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many foolish inventions and imaginations, by which they thought to express their love and conformity unto him. They would have images of him, which they would embrace, adore, and bedew with their tears. They would have crucifixes, as they called them, which they would carry about them, and wear next unto their hearts, as if they resolved to lodge Christ always in their bosoms. They would go in pilgrimage to the place where he died and rose again, through a thousand dangers; and purchase a feigned chip of a tree whereon he suffered, at the price of all they had in the world. They would endeavour, by long thoughtfulness, fastings, and watchings, to cast their souls into raptures and ecstasies, wherein they fancied themselves in his presence. They came at last to make themselves like him, in getting impressions of wounds, on their sides, their hands and feet. Unto all these things and sundry others of a like nature and tendency, did superstition abuse, and corrupt the minds of men, from a pretence of a principle of truth; for there is no more certain gospel truth than this, that believers ought continually to contemplate on Christ, by the actings of faith in their thoughts and affections; and that thereby they are changed and transformed into his image;' 2 Cor. iii. 18. And we are not to forego our duty, because other men have been mistaken in theirs; nor part with practical fundamental principles of religion, because they have been abused by superstition. But we may see herein, how dangerous it is to depart in any thing from the conduct of Scripture light and rule, when for want thereof the best and most noble endeavours of the minds of men, even to love Christ and to be like unto him, do issue in provocations of the highest nature.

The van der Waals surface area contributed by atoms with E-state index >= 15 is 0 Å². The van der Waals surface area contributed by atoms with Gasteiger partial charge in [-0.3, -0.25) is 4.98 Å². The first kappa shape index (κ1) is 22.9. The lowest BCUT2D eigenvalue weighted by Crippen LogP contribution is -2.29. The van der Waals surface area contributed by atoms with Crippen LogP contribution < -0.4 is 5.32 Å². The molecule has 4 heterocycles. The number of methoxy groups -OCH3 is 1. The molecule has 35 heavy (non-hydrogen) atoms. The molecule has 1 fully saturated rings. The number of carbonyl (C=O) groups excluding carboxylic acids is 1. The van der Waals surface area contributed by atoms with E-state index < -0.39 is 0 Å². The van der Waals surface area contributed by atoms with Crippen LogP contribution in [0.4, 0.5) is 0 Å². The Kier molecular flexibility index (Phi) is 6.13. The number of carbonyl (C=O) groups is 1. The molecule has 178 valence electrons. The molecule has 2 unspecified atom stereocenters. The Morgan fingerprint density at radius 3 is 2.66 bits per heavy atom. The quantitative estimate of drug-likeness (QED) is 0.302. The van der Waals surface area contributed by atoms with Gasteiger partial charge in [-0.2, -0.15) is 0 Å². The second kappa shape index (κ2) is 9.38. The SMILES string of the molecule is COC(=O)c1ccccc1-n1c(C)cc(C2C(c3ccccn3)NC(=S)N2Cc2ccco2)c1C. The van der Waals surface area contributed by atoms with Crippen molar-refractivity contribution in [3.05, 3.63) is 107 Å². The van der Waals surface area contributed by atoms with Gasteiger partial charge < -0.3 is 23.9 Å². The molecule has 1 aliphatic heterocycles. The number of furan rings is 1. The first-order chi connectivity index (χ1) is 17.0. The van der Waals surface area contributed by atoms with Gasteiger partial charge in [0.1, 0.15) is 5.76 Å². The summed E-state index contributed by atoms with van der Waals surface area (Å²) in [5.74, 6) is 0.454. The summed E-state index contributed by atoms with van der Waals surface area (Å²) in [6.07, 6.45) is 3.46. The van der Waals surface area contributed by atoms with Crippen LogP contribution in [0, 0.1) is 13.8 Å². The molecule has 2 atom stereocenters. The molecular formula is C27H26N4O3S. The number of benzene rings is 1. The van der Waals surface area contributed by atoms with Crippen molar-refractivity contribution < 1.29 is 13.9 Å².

Pray, therefore, that you may be kept unto the truth in all things, by a diligent attendance unto the only rule thereof, and conscientious subjection of soul unto the authority of God in it. For we ought not to suffer our affections to be entangled with the paint or artificial beauty of any way or means of giving our love unto Christ, which are not warranted by the word of truth. Yet I must say, that I had rather be among them who, in the actings of their love and affections unto Christ, do fall into some irregularities and excesses in the manner of expressing it (provided their worship of him be neither superstitious nor idolatrous), than among